If you are remarried, how does the new marriage affect your estate planning? There are many things to consider when blending two families.
A recent article in TheStreet.com, titled "6 Things to Consider When Estate planning for Your Second Family," suggests that you first consider how long your family has been together. If you and your second spouse married when your children were still young, or if you had your own children together, your family is hopefully just one family. If you look at all of your family's kids as "our" kids, then make provisions in your estate plan that show that harmony, according to the original article. This is a truly blended family.
Estate planning should be considered as if each child was yours biologically, and your second spouse is actually your first spouse. On the other hand, if the children are adults or are nearing adulthood, then you may want to take a different approach. For example, you might choose to create separate provisions for your biological children and for your stepchildren. As with all estate planning, it is best to anticipate and avoid as many hurt feelings as you can by working through this with your estate planning attorney.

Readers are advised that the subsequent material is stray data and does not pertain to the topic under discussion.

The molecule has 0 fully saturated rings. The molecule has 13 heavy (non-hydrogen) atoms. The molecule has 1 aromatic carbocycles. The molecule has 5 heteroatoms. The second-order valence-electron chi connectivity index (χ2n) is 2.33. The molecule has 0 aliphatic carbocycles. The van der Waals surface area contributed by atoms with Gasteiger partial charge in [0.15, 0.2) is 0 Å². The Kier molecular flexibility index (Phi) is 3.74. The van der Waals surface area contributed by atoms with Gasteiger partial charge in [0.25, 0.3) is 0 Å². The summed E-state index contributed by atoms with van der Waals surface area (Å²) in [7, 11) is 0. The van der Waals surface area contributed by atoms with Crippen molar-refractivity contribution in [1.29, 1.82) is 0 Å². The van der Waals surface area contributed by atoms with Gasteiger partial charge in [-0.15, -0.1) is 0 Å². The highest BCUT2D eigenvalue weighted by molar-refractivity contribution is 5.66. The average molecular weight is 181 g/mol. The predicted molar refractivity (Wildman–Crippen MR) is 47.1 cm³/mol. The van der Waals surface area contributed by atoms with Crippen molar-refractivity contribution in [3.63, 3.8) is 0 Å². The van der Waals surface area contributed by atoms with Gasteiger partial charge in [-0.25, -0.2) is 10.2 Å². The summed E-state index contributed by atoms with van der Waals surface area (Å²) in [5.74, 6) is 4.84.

A very common way to make provisions for your stepchildren is to leave a bequest to your spouse so he or she can distribute the inheritance, instead of giving the bequest to the children yourself. Additionally, with trust planning, assets can funded to a specific trust for each “set” of children. This can prevent one set of children from being unintentionally disinherited if one spouse predeceases the other and the second spouse fails to provide any planning for the “other” children.
Another very critical reminder is to communicate with everyone—either separately or as a group. The original article advises that you talk to everyone involved and let them know what you are planning and how you want things done. Managing your family's expectations and open communication is key.
Read some of the other six tips in the original article and then consult with your estate planning attorney to properly set up your own blended family estate plan.
Reference: The Street (August 7, 2014) "6 Things to Consider When Estate planning for Your Second Family"